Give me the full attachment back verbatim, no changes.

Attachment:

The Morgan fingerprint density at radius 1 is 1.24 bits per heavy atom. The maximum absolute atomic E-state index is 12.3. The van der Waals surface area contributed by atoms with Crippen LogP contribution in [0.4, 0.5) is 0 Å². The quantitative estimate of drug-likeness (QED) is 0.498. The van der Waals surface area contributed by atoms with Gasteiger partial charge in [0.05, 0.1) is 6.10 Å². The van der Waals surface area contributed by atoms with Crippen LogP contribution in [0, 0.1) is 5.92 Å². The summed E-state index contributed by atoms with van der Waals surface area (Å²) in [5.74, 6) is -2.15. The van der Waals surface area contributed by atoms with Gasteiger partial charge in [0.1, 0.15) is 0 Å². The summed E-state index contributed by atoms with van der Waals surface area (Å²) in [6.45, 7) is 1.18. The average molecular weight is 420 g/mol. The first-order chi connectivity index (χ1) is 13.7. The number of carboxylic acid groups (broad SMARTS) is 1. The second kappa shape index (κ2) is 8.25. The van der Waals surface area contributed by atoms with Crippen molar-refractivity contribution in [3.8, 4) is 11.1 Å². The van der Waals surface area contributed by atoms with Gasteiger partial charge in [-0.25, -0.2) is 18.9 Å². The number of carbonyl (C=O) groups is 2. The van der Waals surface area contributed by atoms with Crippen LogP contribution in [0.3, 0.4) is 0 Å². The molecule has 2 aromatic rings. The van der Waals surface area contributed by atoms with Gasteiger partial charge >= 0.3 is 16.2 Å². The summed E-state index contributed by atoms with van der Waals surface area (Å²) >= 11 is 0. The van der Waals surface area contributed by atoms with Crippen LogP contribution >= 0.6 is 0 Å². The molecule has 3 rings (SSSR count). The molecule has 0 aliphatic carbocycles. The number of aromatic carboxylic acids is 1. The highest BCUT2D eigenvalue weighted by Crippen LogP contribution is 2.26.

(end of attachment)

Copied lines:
The Morgan fingerprint density at radius 1 is 1.24 bits per heavy atom. The maximum absolute atomic E-state index is 12.3. The van der Waals surface area contributed by atoms with Crippen LogP contribution in [0.4, 0.5) is 0 Å². The quantitative estimate of drug-likeness (QED) is 0.498. The van der Waals surface area contributed by atoms with Gasteiger partial charge in [0.05, 0.1) is 6.10 Å². The van der Waals surface area contributed by atoms with Crippen LogP contribution in [0, 0.1) is 5.92 Å². The summed E-state index contributed by atoms with van der Waals surface area (Å²) in [5.74, 6) is -2.15. The van der Waals surface area contributed by atoms with Gasteiger partial charge in [0.1, 0.15) is 0 Å². The summed E-state index contributed by atoms with van der Waals surface area (Å²) in [6.45, 7) is 1.18. The average molecular weight is 420 g/mol. The first-order chi connectivity index (χ1) is 13.7. The number of carboxylic acid groups (broad SMARTS) is 1. The second kappa shape index (κ2) is 8.25. The van der Waals surface area contributed by atoms with Crippen molar-refractivity contribution in [3.8, 4) is 11.1 Å². The van der Waals surface area contributed by atoms with Gasteiger partial charge in [-0.25, -0.2) is 18.9 Å². The number of carbonyl (C=O) groups is 2. The van der Waals surface area contributed by atoms with Crippen LogP contribution in [0.3, 0.4) is 0 Å². The molecule has 2 aromatic rings. The van der Waals surface area contributed by atoms with Gasteiger partial charge >= 0.3 is 16.2 Å². The summed E-state index contributed by atoms with van der Waals surface area (Å²) >= 11 is 0. The van der Waals surface area contributed by atoms with Crippen LogP contribution >= 0.6 is 0 Å². The molecule has 3 rings (SSSR count). The molecule has 0 aliphatic carbocycles. The number of aromatic carboxylic acids is 1. The highest BCUT2D eigenvalue weighted by Crippen LogP contribution is 2.26.